Beg pardon?



You are Mr. Durbeyfield?



They don't live here no more.



Since when?



Since John Durbeyfield died.



Do you know where they went?



"John Durbeyfield,      to     .



More properly d'Urberville...



...of the once powerful

family of that name...



...and descended through

an illustrious line...



...from Sir Pagan d'Urberville,

one of the knights of the Conqueror.



How are the mighty fallen. "



Oh, yes. How indeed.



May I? For the poor.



I prefer to settle

the mason's account.



He has never been paid

for his work.



They were an odd family.



Mr. Tringham would have done

better to keep his mouth shut.



I should like to see Mrs. Clare.



Mrs. Clare.






Yes, I know. She's not here.



You are Mrs. Durbeyfield?






Where is she living?



I don't know.



I'm her husband.



I guessed as much.



Then tell me where she is.



Please tell me.



Leave her. Leave her in peace.



My poor girl has suffered enough.



She don't care

to see you, sir. Never.



Mrs. Durbeyfield...



...take pity on a lonely, wretched man.



Tell me where to find her.



I beg you.



- She's at Sandbourne.

- Sandbourne?



But where? It's a large town

these days.



That's all I know. Sandbourne.



Excuse me.



I'm looking for a Mrs. Clare.



Would you by any chance

know her address?



No. Hey, George.

You got a Clare on your round?






No. We get a lot

of visitors here, you know.



Or a Durbeyfield. Miss Durbeyfield.



- D'Urberville at The Herons.

- That's it, d'Urberville!



- Is a boarding house, sir. Can't miss it.

- Whereabouts?






Please excuse me

for calling at this hour...



...but do you have a Teresa

d'Urberville staying with you?



- Mrs. D'Urberville, you mean?

- Yes.



Please come in.



Would you tell her that a relative

is anxious to see her?



It's rather early.

What name shall I give?



- Angel.

- Mr. Angel?



No, Angel. It's my Christian name.

She'll understand.



I'll just go and see if she's awake.






I came to ask your forgiveness.



It's too late.



Too late?



My darling wife...



...I've come to fetch you.

- Don't.



Don't come near me, Angel, please.



Too late.



Too late.



I'm not the man I was.



I've suffered too.



I humbly beg you to forgive me.






Oh, yes, yes.



But I tell you, it's too late.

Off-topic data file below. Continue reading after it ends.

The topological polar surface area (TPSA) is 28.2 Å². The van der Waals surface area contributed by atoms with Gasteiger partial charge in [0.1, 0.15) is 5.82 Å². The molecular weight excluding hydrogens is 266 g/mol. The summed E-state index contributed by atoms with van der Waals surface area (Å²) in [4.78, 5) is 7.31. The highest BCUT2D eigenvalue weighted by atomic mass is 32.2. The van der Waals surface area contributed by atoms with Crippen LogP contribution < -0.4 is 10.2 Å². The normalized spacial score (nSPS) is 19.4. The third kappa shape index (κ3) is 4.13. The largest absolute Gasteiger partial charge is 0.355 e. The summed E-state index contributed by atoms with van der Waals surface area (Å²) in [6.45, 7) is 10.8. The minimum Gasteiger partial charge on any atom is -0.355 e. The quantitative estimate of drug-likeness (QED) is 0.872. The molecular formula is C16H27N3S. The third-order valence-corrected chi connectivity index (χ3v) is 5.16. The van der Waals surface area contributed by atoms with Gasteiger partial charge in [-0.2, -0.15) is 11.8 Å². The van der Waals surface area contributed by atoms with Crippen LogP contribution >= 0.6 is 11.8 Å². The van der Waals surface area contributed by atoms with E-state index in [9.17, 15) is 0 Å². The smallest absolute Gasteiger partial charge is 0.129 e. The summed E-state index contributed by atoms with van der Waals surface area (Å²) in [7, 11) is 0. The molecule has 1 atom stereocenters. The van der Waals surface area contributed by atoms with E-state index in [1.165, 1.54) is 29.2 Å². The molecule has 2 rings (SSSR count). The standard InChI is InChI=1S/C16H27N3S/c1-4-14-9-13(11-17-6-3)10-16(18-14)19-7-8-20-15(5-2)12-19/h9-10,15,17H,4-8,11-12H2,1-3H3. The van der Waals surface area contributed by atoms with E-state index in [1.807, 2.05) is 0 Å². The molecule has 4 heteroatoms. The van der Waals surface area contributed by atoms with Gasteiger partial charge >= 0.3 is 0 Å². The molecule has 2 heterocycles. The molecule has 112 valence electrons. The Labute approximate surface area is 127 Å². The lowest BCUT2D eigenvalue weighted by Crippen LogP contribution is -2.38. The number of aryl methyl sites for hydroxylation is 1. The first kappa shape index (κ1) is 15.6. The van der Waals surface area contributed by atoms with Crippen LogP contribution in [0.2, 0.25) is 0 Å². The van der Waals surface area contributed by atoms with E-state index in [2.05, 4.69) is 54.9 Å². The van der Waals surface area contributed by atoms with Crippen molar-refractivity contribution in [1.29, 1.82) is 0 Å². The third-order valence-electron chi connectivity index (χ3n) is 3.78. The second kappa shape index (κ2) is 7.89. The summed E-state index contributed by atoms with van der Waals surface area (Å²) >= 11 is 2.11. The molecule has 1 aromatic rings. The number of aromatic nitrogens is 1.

Don't you know it all? Don't you...?



- How did you find your way here?

- I had to...



I saw your mother.



I waited and waited for you...



...but you didn't come.



I wrote to you, and you didn't come.



He has been good to me,

to all of us.



He has won me back to him.



He's upstairs.



Go now, Angel.



Go, please.



And never come back anymore.



Good morning, my dear.



Well, what's the matter now?



Are you feeling unwell?



Is that why you have the vapors?









Yes, I know.



We're moping as usual.



For God's sake.



Try and make an effort.



Did you have a bad dream?



Brazil, perhaps?



These morning hysterics

of yours are in poor taste.



Don't forget we're lunching

with the Bennetts.



I'd like you to look presentable.



A genuine d'Urberville.



I came to tell you that I've killed him.



I've done it.



I don't know how.



I don't know.



That... That time I hit him

with my glove.



The blood in his mouth.



I thought I might be capable of...






Yes, it was from that day on.



What do you mean?



I mean I've killed him.



I won't desert you.



I shall protect you by every

means in my power.



Whatever you may or may

not have done, I love you.



I love you.



Will they hang me?



We must get out at the next

station and head north on foot.



They'll be looking for us

in the Wessex ports.



Once we reach the north,

we'll go abroad.



I have the makings of a meal here.



Even a bottle of wine.



Rest at last.


Special help by SergeiK